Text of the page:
IRS Inflation Adjustments Will Diminish Tax Cuts

By Daniel Hood

The Internal Revenue Service announced annual inflation adjustments for more than 60 tax provisions for 2019, using a new method of calculating inflation that Congress’ Joint Committee on Taxation says will diminish the value of the tax cuts in the Tax Cuts and Jobs Act.

The details of the adjustments were released in Revenue Procedure 2018-57, including the new standard deductions for married taxpayers filing jointly ($24,400, up $400), for single taxpayers and married taxpayers filing separately ($12,200, up $200), and for heads of households ($18,350, up $350).

While all the adjustments were all flat or upward, the new, slower measure of inflation – which was mandated by the TCJA itself – will lead to higher tax payments than the measure that was used previously. MarketWatch reported the Joint Committee on Taxation estimated that the change will cost taxpayers $133.5 billion over the course of a decade.

The announcement included the tax rates for different income brackets:

  • 37 percent for individual single taxpayers with incomes greater than $510,300 ($612,350 for married couples filing jointly);
  • 35 percent for incomes over $204,100 ($408,200 for married couples filing jointly);
  • 32 percent for incomes over $160,725 ($321,450 for married couples filing jointly);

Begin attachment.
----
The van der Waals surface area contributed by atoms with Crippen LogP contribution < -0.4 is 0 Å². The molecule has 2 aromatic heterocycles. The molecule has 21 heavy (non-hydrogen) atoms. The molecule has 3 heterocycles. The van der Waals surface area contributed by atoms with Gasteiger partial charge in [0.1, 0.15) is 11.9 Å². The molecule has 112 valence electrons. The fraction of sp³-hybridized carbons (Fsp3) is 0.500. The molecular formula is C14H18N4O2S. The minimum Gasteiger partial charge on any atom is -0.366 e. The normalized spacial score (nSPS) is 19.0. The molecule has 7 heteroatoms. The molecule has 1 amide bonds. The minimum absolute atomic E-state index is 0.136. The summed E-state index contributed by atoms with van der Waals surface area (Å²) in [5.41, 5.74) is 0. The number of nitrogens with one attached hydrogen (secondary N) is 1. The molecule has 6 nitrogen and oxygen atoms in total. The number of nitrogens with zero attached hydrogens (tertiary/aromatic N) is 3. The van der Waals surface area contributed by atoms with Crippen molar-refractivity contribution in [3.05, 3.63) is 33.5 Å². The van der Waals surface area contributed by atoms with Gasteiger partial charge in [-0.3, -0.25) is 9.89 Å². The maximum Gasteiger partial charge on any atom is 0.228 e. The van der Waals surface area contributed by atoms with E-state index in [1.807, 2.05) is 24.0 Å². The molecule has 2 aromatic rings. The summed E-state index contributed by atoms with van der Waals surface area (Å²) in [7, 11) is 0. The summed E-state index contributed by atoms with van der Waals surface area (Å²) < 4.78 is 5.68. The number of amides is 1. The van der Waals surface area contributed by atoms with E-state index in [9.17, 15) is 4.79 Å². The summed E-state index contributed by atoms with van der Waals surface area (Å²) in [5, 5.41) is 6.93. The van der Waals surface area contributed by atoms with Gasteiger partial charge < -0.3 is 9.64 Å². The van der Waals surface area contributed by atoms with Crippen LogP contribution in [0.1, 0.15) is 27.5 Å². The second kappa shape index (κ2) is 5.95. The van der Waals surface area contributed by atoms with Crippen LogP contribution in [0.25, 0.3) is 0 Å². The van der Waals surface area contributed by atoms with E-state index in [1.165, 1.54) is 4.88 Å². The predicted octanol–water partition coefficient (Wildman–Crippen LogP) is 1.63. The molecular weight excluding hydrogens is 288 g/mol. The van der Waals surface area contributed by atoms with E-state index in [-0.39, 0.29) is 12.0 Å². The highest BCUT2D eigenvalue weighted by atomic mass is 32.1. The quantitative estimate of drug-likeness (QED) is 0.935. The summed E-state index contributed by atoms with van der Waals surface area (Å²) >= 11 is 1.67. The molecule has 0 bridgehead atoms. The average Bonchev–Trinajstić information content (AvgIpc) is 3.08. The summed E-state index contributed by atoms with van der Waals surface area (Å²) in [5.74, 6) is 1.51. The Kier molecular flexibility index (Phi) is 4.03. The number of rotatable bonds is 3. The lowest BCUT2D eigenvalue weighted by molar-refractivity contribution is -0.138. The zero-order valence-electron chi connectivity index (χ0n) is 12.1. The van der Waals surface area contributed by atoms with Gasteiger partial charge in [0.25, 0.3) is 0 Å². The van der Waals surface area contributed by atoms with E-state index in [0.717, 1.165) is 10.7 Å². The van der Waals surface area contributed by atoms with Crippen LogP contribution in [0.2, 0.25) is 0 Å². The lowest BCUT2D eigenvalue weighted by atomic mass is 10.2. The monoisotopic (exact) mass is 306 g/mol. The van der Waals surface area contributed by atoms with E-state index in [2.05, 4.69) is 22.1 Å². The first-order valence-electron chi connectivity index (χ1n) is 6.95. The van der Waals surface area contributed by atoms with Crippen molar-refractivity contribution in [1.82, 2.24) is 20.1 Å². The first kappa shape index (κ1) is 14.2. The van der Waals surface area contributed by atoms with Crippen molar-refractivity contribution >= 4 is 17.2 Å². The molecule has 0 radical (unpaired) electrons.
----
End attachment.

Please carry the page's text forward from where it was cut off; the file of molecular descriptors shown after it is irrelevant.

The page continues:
• 24 percent for incomes over $84,200 ($168,400 for married couples filing jointly);
  • 22 percent for incomes over $39,475 ($78,950 for married couples filing jointly);
  • 12 percent for incomes over $9,700 ($19,400 for married couples filing jointly); and,
  • 10 percent for incomes of single individuals with incomes of $9,700 or less ($19,400 for married couples filing jointly).

The rev proc also included adjustments for the Alternative Minimum Tax exemption amount, the maximum Earned Income Tax Credit, the dollar limit for health flexible spending accounts, the maximum adoption credit, and the annual gift exclusion (which was unchanged at $15,000).

Two items had a value of 0, including the personal exemption, which was eliminated by the TCJA, and the penalty for not maintaining “minimal essential health coverage” under the Affordable Care Act.

Originally published on Accounting Today.